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AICPA supports fraud detection bill.

The American Institute of CPAs endorsed an amended version of HR 574, the Financial Fraud Detection and Disclosure Act. The bill, sponsored by Congressman Ron Wyden (D-Ore.), seeks to ensure earlier disclosure of possible management fraud.

The endorsement was made after the profession worked closely with the House Telecommunications and Finance Subcommittee leadership to reach an accord on legislative language saying principal responsibility for setting accounting standards remains in the private sector, subject to oversight by the Securities and Exchange Commission.

The Institute opposed a version of the bill introduced in 1992 that did not contain this language. That version was passed by the House but failed to win Senate approval.

In a letter to Congressman Edward J. Markey (D-Mass.), chairman of the House subcommittee and a cosponsor of the bill, AICPA board chairman Jake Netterville expressed the Institute's support of the revised bill. "When enacted, the measure will provide for more rapid notification to the SEC of illegal acts that have not been properly addressed," Netterville said.

"By passing this bill," he added, "Congress will send a strong signal to public companies and their auditors that the public wants and expects reliable financial reporting."

No new bureaucracy. According Netterville, the amended bill addresses the Institute's major concern making it clear that principal responsibility for setting auditing standards will remain in the private sector, subject to appropriate SEC oversight.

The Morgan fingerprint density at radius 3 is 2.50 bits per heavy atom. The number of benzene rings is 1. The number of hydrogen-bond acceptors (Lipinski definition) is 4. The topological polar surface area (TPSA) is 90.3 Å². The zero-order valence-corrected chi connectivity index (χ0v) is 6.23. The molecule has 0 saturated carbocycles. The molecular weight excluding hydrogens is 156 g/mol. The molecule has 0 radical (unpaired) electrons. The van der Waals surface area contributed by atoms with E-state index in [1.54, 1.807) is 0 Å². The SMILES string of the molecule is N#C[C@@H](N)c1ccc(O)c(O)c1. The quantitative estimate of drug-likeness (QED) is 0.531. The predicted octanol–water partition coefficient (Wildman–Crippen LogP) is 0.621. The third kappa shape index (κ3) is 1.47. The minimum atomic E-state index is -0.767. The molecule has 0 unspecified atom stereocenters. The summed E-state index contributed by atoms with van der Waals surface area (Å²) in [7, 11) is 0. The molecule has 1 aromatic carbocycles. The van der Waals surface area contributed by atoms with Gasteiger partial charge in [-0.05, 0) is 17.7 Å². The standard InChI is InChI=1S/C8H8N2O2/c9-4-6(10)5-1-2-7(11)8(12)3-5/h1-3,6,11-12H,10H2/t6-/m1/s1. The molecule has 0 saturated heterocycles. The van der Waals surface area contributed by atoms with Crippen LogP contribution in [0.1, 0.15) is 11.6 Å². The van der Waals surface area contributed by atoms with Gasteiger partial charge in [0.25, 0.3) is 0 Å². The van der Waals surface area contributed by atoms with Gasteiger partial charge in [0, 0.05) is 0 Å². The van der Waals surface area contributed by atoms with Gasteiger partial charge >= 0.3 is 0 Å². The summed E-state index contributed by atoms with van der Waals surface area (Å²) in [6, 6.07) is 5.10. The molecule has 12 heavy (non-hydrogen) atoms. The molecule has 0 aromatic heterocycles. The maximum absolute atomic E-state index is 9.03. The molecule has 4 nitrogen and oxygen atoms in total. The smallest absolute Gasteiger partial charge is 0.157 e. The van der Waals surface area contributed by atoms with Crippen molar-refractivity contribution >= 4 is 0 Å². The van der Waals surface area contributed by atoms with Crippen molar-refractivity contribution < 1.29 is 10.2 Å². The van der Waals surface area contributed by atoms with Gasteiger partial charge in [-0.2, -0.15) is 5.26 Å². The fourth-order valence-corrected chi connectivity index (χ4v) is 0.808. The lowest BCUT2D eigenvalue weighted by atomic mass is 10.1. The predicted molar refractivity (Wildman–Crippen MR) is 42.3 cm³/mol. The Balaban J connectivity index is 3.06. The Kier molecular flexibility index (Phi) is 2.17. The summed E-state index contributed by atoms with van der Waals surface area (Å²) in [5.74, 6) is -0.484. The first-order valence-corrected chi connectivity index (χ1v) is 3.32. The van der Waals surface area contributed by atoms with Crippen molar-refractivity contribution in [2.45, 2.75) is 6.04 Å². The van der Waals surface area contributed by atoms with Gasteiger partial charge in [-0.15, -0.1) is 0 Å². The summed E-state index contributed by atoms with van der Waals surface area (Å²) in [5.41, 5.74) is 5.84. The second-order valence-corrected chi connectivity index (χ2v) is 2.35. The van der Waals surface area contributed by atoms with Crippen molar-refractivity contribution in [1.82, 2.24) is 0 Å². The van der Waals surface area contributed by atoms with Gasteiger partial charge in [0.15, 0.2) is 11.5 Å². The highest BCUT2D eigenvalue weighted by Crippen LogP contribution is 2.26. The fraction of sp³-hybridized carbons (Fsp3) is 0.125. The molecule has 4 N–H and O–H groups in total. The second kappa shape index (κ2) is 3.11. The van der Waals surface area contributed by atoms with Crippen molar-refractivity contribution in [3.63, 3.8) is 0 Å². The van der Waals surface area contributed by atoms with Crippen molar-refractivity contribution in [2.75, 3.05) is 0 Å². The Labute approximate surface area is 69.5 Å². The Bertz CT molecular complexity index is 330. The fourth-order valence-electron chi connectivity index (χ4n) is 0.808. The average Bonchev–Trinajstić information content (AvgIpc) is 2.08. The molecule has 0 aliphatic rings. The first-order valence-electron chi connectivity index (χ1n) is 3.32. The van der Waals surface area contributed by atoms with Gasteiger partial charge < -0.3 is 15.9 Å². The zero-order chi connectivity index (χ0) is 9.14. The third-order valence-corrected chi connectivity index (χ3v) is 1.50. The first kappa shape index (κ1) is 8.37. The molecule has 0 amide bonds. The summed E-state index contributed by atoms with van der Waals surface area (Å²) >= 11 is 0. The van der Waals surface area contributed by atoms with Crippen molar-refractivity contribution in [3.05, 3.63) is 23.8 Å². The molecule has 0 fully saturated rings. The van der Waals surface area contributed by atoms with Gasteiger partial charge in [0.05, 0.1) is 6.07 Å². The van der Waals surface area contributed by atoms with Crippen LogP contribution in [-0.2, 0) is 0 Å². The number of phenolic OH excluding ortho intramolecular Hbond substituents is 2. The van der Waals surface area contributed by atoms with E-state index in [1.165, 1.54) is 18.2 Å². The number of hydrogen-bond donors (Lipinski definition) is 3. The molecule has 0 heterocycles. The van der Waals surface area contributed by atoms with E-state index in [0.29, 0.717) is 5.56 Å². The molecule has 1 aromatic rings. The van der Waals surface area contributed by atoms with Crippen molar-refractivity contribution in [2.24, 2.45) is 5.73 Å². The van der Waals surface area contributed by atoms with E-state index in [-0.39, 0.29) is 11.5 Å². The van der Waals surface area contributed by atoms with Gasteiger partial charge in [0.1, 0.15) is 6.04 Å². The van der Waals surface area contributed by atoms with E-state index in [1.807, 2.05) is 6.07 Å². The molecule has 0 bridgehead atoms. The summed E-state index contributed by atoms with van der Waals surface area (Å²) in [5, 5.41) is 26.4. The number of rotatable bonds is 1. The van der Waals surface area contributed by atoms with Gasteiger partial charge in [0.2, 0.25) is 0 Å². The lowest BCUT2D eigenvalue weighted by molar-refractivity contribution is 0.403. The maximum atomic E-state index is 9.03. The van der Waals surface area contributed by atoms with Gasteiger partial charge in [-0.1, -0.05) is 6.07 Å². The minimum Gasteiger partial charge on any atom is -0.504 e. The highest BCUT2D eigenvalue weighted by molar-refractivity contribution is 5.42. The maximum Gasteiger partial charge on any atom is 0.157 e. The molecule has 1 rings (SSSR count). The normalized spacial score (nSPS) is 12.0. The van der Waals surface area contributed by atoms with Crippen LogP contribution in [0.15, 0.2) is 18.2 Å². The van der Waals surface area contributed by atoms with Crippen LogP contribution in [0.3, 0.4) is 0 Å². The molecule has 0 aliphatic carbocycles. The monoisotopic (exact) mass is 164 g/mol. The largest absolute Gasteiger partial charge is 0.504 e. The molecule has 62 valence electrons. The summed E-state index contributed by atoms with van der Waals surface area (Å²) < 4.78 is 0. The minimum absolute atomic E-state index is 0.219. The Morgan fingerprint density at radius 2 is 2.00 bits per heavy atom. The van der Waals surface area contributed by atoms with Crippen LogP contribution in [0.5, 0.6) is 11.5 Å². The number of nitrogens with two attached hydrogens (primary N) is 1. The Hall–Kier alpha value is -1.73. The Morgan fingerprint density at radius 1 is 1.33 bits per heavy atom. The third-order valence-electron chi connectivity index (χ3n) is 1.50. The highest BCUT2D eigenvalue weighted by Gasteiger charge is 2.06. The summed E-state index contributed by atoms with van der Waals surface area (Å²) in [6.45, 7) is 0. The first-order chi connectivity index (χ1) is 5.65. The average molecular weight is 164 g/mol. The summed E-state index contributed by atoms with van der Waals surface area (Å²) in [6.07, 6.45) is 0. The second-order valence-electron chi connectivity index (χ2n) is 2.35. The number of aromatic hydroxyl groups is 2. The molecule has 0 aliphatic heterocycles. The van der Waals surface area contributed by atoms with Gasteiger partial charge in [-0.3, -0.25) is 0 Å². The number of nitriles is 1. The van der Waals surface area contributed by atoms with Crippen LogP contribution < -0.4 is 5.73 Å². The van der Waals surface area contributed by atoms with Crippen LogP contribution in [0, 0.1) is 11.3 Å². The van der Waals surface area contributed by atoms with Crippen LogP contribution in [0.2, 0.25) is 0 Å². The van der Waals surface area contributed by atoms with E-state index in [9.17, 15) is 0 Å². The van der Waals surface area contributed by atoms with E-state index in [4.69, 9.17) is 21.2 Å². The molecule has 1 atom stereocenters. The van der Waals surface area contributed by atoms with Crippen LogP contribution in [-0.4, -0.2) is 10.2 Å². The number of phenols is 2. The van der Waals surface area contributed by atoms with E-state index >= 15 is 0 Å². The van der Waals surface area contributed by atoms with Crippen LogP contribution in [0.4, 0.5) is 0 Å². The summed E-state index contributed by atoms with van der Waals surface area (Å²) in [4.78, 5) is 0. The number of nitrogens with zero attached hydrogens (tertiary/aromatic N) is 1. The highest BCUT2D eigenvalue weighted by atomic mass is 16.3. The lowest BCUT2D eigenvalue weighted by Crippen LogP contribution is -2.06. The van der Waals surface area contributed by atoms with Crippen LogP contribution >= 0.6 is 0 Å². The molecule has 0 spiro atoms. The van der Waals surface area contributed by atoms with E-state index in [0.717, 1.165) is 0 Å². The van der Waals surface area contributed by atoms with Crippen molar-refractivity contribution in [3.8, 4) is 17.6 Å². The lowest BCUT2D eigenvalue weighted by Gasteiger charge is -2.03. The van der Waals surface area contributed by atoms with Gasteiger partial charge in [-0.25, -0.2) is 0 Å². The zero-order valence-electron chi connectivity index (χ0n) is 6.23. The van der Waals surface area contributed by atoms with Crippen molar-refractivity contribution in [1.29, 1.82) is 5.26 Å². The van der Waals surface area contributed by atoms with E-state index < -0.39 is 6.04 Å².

Specifically, the bill grants the SEC authority to modify or supplement auditing standards dealing with the detection of illegal acts, related-party transactions and the evaluation of an entity's ability to continue as a going concern if it determines the private sector standard-setting body is unable or unwilling to take appropriate action on a timely basis.

"The legislation does not create a new bureaucracy or mandate government intrusion into the accounting profession," said Netterville. "The primary responsibility for setting auditing standards will remain where the expertise is - the private sector."

He continued, "We believe this legislation demonstrates the ability of public officials and the private sector to work together to maintain a financial reporting system that meets public needs. The accounting profession is committed to a financial reporting system that provides investors with the information they require, and our special committee on financial reporting is actively exploring ways to make financial reports more relevant and valuable to all financial decision makers."
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Publication:Journal of Accountancy
Date:May 1, 1993
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